The Norfolk Southern Railway operates two branch lines in Champaign County: the Mansfield Line from Urbana to Mansfield and the Lafayette District from Decatur to Peru, Indiana. Canadian National also operates branch lines from Champaign to Seymour and Rantoul to Dewey. Traffic on the branch lines is limited and consists primarily of freight.

Intercity Buses

Amtrak, Greyhound, and Peoria Charter operate intercity buses from Champaign-Urbana to Chicago, St. Louis, Indianapolis, and other destinations.

Public Transit

The Champaign-Urbana Mass Transit District operates public city buses in Champaign, Urbana, and Savoy.

Climate and weather

Weather chart for Urbana, Illinois
J F M A M J J A S O N D
 
 
1.9
 
32
16
 
 
2
 
38
21
 
 
3.2
 
49
30
 
 
3.7
 
62
40
 
 
4.8
 
74
51
 
 
4.2
 
83
60
 
 
4.7
 
85
64
 
 
4.4
 
83
62
 
 
3.2
 
78
54
 
 
2.8
 
65
43
 
 
3.5
 
50
33
 
 
2.8
 
37
22
temperatures in °F
precipitation totals in inches
source: The Weather Channel

In recent years, average temperatures in the county seat of Urbana have ranged from a low of 16 °F (−9 °C) in January to a high of 85 °F (29 °C) in July, although a record low of −25 °F (−32 °C) was recorded in January 1999 and a record high of 109 °F (43 °C) was recorded in July 1954. Average monthly precipitation ranged from 1.90 inches (48 mm) in January to 4.80 inches (122 mm) in May.

Demographics

USA Champaign County, Illinois age pyramid
2000 census age pyramid for Champaign County with a marked mode for college-aged individuals due to the presence of the University of Illinois.
Historical population
Census Pop.
1840 1,475
1850 2,649 79.6%
1860 14,629 452.2%
1870 32,737 123.8%
1880 40,863 24.8%
1890 42,159 3.2%
1900 47,622 13.0%
1910 51,829 8.8%
1920 56,959 9.9%
1930 64,273 12.8%
1940 70,578 9.8%
1950 106,100 50.3%
1960 132,436 24.8%
1970 163,281 23.3%
1980 168,392 3.1%
1990 173,025 2.8%
2000 179,669 3.8%
2010 201,081 11.9%
2020 205,865 2.4%
U.S. Decennial Census
1790–1960 1900–1990
1990–2000 2010–2019

As of the 2010 census, there were 201,081 people, 80,665 households, and 42,737 families residing in the county. The population density was 201.8 inhabitants per square mile (77.9/km2). There were 87,569 housing units at an average density of 87.9 per square mile (33.9/km2). The racial makeup of the county was 73.4% white, 12.4% black or African American, 8.9% Asian, 0.3% American Indian, 0.1% Pacific islander, 2.2% from other races, and 2.7% from two or more races. Those of Hispanic or Latino origin made up 5.3% of the population. In terms of ancestry, 23.9% were German, 12.2% were Irish, 11.5% were American, and 8.9% were English.

Of the 80,665 households, 25.8% had children under the age of 18 living with them, 39.7% were married couples living together, 9.9% had a female householder with no husband present, 47.0% were non-families, and 33.2% of all households were made up of individuals. The average household size was 2.29 and the average family size was 2.95. The median age was 28.9 years.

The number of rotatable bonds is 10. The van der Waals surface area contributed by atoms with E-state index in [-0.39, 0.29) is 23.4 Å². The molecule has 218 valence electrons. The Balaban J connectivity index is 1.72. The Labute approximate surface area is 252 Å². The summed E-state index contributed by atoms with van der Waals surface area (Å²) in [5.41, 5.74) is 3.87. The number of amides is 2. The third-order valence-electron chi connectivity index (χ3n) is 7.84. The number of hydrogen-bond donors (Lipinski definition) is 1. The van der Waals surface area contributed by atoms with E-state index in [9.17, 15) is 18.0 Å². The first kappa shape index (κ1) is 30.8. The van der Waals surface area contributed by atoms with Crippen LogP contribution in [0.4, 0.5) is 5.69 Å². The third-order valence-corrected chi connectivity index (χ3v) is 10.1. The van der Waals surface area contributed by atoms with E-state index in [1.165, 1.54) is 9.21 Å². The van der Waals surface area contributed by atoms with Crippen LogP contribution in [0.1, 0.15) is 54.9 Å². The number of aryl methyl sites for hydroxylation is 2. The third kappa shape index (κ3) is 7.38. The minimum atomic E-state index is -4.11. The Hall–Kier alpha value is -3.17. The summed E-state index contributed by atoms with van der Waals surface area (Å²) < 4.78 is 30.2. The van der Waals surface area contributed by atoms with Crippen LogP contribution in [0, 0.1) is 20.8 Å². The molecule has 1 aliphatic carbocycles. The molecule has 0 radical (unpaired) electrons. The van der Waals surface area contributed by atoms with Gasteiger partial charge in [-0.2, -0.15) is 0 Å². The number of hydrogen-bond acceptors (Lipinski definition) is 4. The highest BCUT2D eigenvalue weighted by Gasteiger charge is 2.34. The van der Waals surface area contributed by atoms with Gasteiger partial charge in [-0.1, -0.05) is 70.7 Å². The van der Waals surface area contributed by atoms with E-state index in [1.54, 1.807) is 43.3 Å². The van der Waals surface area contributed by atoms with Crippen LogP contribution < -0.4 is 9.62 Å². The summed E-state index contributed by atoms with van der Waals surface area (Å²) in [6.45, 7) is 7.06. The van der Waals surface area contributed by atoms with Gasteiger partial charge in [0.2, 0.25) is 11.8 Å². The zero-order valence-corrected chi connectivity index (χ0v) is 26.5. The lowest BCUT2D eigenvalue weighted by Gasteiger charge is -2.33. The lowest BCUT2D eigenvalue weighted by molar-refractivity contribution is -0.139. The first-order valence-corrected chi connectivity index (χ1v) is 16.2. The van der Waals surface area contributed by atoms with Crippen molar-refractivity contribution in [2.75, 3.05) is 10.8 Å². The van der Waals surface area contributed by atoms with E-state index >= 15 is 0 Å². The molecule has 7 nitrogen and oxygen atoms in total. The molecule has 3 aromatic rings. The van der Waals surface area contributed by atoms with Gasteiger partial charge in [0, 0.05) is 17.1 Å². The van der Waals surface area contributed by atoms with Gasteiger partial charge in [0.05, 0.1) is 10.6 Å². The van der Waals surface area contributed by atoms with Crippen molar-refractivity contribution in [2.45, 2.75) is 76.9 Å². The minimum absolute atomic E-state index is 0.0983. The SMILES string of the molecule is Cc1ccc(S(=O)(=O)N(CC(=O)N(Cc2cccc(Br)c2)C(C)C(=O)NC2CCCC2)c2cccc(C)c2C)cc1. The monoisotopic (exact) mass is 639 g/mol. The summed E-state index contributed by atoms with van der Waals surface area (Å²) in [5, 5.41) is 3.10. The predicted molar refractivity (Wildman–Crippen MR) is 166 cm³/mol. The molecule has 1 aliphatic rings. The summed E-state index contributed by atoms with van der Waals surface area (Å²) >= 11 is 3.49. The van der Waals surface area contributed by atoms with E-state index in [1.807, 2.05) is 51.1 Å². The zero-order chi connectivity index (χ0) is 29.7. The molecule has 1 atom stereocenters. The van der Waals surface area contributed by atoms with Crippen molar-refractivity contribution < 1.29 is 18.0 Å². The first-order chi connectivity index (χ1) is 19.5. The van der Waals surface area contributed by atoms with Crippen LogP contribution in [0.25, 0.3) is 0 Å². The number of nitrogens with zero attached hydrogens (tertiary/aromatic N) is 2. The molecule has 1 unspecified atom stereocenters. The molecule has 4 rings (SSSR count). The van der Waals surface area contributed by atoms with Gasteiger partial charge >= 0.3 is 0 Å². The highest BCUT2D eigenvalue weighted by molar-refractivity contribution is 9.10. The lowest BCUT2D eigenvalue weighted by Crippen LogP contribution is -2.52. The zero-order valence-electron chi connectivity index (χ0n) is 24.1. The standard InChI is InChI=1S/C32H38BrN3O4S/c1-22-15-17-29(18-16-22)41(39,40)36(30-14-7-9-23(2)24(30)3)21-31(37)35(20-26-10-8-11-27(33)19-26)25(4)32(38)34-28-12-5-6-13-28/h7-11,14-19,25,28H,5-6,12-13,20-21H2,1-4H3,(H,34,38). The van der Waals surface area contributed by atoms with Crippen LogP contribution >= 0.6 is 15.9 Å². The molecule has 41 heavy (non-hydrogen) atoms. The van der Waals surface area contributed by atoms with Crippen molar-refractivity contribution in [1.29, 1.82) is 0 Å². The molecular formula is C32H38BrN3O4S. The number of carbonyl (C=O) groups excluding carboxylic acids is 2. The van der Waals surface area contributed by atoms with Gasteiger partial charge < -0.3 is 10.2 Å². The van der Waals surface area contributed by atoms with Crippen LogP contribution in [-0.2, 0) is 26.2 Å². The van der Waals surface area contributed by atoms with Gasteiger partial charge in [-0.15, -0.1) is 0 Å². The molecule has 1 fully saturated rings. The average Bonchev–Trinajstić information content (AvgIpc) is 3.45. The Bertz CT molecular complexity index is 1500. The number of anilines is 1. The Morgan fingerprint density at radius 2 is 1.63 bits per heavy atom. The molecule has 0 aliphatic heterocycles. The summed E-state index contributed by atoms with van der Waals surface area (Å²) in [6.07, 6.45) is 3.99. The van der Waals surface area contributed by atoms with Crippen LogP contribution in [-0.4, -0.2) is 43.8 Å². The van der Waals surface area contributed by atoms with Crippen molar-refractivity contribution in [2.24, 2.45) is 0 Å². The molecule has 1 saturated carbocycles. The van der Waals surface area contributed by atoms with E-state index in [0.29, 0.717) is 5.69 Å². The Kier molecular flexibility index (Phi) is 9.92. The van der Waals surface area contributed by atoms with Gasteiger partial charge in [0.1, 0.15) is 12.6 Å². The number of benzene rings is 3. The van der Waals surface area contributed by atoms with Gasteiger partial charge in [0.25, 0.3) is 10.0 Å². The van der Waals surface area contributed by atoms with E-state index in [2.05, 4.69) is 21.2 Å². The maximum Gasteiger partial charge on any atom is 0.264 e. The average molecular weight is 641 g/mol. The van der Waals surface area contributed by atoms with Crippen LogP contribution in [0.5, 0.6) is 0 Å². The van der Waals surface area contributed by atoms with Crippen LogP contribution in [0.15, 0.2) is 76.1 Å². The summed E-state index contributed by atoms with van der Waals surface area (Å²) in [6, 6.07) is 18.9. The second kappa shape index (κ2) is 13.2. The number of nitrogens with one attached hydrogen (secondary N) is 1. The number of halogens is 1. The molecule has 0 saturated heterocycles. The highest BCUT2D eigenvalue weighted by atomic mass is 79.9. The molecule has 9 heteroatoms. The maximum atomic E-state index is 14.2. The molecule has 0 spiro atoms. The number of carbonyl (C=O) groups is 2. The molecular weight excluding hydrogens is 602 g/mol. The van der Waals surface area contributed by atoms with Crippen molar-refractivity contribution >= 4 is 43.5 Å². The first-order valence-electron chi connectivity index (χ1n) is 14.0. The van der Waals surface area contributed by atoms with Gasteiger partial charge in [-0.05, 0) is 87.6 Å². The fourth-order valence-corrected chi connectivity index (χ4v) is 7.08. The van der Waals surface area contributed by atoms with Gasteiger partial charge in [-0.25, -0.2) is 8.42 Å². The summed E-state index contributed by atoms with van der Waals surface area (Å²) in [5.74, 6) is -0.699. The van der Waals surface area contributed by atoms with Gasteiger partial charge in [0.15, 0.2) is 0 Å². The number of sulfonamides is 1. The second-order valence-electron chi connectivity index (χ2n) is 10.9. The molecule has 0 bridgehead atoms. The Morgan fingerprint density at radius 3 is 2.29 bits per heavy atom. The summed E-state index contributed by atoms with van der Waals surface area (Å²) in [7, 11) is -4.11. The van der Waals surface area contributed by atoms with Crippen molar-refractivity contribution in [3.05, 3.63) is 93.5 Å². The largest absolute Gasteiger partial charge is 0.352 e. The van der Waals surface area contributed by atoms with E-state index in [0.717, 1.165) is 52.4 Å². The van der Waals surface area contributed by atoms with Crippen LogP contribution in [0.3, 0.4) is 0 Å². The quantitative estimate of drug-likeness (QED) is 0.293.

The median income for a household in the county was $45,262 and the median income for a family was $65,785. Males had a median income of $45,823 versus $35,321 for females. The per capita income for the county was $24,553. About 9.7% of families and 20.5% of the population were below the poverty line, including 20.2% of those under age 18 and 8.3% of those age 65 or over.

The Champaign County Economic Development Corporation (CHCEDC) produced a 2009 County Demographic Profile which includes information on the population, labor, housing, cost of living, education, taxes, retail sales, transportation, quality of life, utilities. CHCEDC also conducts labor force studies every two years and labor shed studies every few years.

Communities

Cities

Villages

Map of Champaign County Illinois
Map of Champaign County

Townships

  • Ayers
  • Brown
  • Champaign
  • Colfax
  • Compromise
  • Condit
  • Crittenden
  • Cunningham
  • East Bend
  • Harwood
  • Hensley
  • Kerr
  • Ludlow
  • Mahomet
  • Newcomb
  • Ogden
  • Pesotum
  • Philo
  • Rantoul
  • Raymond
  • Sadorus
  • Scott
  • Sidney
  • Somer
  • South Homer
  • St. Joseph
  • Stanton
  • Tolono
  • Urbana

Census-designated places

Other unincorporated places

Economy

Supported by the University of Illinois, through backings such as the Research Park, and Champaign County leaders, the area has shown even more growth in Information Technology, Micro/Nanotechnology, Bio-Imaging, Healthcare, Logistics, Distribution, and Agribusiness in recent years.

The Top 2009 Employers of the county are the University of Illinois, Carle Clinic Association, Carle Foundation Hospital, Champaign Schools Unit 4, Kraft Foods, Provena Covenant Medical, Parkland College, Kirby Foods, Christie Clinic Association, Urbana Schools District, and Hobbico.